How Matunga Came to Be

The Origin

This is a brand new piece.

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There are two theories of how the name Matunga came to be.

The first is based on the shortening of the name of a cluster of small hamlets called “Marubai Tekdi Gaon”, which became “Ma…Tun…Ga”. Marubai has been the kuldevi of the village of Matunga for the last 300 years and has grown in stature over the last few decades. The initial idol was under a peepal tree near King’s Circle, where a Jain derasar now stands, likely the one next to Anand Bhavan, but was shifted during the development of Vincent Road (the road from Dadar Circle to Sion Circle, now called Babasaheb Ambedkar Road), to its present location diagonally opposite Don Bosco High School, sometime in the early 1900s.

The second theory, which seems more likely is that the name, Matunga, is a corruption of the Sanskrit word for an elephant, “Matanga”. Matunga was part of Mahim, together forming one of the seven islands of Mumbai, called Mahikavati. The King of Mahim had his stables in what is now Matunga, and hence the name.

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After the plague epidemic in 1896, it was decided to decongest the city of Mumbai. The Bombay City Improvement Trust was formed to create a planned suburb and 440 acres of land was procured by the Goverment for the Dadar-Matunga-Sion corridor, with different communities given their own localities (hence we have Parsi Colony, Hindu Colony, etc). The main city was connected to Dadar-Matunga-Sion by the tram line, which ended just beyond King’s Circle at the BEST depot that now stands besides Aurora Cinema. It was also stipulated that no building will be more than 3 stories tall, which is why the entire area until recently had only ground plus 3 floor tall buildings. 

The idea was to also have multiple educational institutes in the area, which is how Don Bosco High School, ICT, VJTI and so many others came to be situated in Matunga. 

Jehangir Sorabjee in 2012 sent me a  treatise on Matunga written by Ms. Ruchira Banerjee in “The Bombay Explorer”, published by the “Bombay Local History Society”. Neither the Society nor the Journal is online, though the Society is active on social media. Ms. Banerjee’s fascinating article traces the history of Matunga and the Greater Matunga area, starting with its conception after the Great Plague of 1896, all through the displacement of the East Indian villagers in the VJTI - Five Gardens area, the relocation of the Marubai temple, the growth of the Kutchis and upper caste Tamils, the development of Parsi Colony and Hindu Colony on the outskirts of Matunga and the rise of Vardarajan, up to the current situation where the older buildings are giving way to high-rise condos and the area is becoming more and more homogenized with a Gujarat-Kutchi population.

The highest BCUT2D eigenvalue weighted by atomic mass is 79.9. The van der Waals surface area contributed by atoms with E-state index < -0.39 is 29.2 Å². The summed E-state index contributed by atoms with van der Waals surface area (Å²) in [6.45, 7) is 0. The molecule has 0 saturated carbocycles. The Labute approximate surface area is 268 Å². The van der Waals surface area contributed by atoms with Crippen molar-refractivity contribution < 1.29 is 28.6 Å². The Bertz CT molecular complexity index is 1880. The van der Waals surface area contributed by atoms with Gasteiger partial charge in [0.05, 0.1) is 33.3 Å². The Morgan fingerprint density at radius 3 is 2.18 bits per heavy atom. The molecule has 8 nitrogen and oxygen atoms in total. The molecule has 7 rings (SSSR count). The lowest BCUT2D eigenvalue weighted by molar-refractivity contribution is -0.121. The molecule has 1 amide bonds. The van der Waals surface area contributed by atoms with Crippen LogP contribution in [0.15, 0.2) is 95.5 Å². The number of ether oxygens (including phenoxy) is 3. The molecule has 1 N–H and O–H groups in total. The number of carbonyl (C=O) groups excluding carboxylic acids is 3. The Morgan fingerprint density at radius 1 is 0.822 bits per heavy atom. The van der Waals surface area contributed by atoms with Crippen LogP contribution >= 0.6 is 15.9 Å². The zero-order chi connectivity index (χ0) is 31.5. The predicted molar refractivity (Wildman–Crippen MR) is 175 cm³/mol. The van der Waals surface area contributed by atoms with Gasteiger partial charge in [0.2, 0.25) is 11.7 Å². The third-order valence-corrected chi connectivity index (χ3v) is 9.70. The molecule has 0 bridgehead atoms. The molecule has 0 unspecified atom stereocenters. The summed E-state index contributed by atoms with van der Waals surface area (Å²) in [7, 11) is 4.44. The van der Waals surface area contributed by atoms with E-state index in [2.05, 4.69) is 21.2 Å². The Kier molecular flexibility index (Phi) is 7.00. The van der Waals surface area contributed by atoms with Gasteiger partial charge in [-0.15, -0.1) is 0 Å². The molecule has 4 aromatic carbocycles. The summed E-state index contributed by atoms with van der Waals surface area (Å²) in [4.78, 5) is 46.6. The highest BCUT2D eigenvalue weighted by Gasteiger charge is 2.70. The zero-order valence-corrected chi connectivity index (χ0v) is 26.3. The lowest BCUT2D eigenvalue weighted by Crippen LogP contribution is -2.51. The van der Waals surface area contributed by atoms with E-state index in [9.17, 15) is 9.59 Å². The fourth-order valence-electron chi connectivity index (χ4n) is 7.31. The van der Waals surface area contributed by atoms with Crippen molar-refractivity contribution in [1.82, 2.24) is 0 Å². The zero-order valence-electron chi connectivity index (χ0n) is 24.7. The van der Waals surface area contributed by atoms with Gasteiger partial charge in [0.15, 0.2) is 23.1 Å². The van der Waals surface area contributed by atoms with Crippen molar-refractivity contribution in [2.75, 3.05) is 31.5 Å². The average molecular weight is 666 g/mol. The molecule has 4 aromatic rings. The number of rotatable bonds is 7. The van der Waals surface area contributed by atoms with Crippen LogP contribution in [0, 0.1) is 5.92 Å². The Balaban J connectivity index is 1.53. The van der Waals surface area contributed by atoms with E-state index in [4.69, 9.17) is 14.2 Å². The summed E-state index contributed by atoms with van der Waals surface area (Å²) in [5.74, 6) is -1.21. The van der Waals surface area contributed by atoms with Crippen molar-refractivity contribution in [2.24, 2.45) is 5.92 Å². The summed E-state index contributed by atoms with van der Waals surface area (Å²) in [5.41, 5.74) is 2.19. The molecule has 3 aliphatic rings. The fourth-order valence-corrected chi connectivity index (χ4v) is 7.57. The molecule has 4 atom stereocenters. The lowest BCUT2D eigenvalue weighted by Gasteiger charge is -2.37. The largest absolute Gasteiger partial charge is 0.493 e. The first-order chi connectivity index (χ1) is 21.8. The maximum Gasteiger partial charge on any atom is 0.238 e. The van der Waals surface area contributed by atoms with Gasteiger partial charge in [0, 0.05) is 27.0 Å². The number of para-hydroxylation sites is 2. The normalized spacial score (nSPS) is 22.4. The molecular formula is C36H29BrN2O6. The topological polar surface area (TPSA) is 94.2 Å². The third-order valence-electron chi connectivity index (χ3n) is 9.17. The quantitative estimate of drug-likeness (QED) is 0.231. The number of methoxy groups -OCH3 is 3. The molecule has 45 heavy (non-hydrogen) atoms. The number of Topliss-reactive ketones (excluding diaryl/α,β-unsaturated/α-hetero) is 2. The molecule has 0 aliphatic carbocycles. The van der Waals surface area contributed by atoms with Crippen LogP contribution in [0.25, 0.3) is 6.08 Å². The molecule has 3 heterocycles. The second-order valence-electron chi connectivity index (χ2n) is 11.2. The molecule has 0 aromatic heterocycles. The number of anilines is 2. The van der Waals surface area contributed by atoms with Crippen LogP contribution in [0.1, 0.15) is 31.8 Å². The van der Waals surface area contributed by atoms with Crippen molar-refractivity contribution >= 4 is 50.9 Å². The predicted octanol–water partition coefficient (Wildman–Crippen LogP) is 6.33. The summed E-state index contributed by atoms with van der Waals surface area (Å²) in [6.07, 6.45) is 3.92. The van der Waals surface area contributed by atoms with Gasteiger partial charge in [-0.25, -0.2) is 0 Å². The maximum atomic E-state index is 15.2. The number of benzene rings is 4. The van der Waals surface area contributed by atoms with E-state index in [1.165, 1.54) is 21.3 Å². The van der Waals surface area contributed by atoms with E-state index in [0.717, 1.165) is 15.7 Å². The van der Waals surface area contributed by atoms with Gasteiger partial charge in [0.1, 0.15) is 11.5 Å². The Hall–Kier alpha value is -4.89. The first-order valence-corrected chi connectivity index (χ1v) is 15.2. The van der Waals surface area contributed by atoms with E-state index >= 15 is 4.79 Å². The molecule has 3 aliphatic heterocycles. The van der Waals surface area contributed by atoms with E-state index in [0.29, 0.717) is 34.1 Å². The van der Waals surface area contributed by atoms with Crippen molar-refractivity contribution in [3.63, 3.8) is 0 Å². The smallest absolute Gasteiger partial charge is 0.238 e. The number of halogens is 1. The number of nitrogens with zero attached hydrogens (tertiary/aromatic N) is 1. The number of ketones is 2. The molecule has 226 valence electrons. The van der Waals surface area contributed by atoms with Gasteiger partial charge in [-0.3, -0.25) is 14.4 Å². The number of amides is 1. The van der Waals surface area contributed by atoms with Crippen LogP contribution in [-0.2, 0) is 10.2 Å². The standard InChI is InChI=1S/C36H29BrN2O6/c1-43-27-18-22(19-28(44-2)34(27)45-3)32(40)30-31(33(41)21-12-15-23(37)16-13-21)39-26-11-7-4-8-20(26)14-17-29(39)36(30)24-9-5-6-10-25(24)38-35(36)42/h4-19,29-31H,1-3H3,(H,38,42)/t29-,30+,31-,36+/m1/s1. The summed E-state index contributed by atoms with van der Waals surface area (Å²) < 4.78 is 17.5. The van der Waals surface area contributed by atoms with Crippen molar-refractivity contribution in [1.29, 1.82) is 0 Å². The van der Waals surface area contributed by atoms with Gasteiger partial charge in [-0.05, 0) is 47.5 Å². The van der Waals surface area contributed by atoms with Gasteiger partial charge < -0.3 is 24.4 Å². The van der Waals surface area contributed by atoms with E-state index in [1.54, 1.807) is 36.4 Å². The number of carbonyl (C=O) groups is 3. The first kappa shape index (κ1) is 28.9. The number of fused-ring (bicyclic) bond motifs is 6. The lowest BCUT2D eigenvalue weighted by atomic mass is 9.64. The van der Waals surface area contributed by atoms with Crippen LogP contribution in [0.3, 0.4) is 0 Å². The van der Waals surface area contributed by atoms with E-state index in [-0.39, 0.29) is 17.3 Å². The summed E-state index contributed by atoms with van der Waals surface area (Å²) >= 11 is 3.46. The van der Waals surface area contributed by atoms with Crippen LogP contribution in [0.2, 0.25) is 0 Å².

That same week Mehroo had sent me a pdf of the origin of Mumbai street names by Mr. Ashwin Panemangalore, which is also available online. As Ashwin explains, in a meeting in 1911, the Chairman of the City Improvement Trust proposed that the road from Crawford Market to Sion Circle be called Kings Way and the central Circle in Matunga be called King’s Circle. While it has been renamed Maheshwari Udyan, most people still refer to the Circle as King Circle (without the “s”) or KingSircle, where the “’s” and the “C” merge into a single continuous syllable. 

In the last decade, I have twice taken friends on a walking tour of Matunga, starting at Aurora Cinema and ending at Koolar, one of the last standing Irani restaurants. Matunga is like a city within a city, heterogeneous, revealing different facades of itself as we walk from one street and area to another.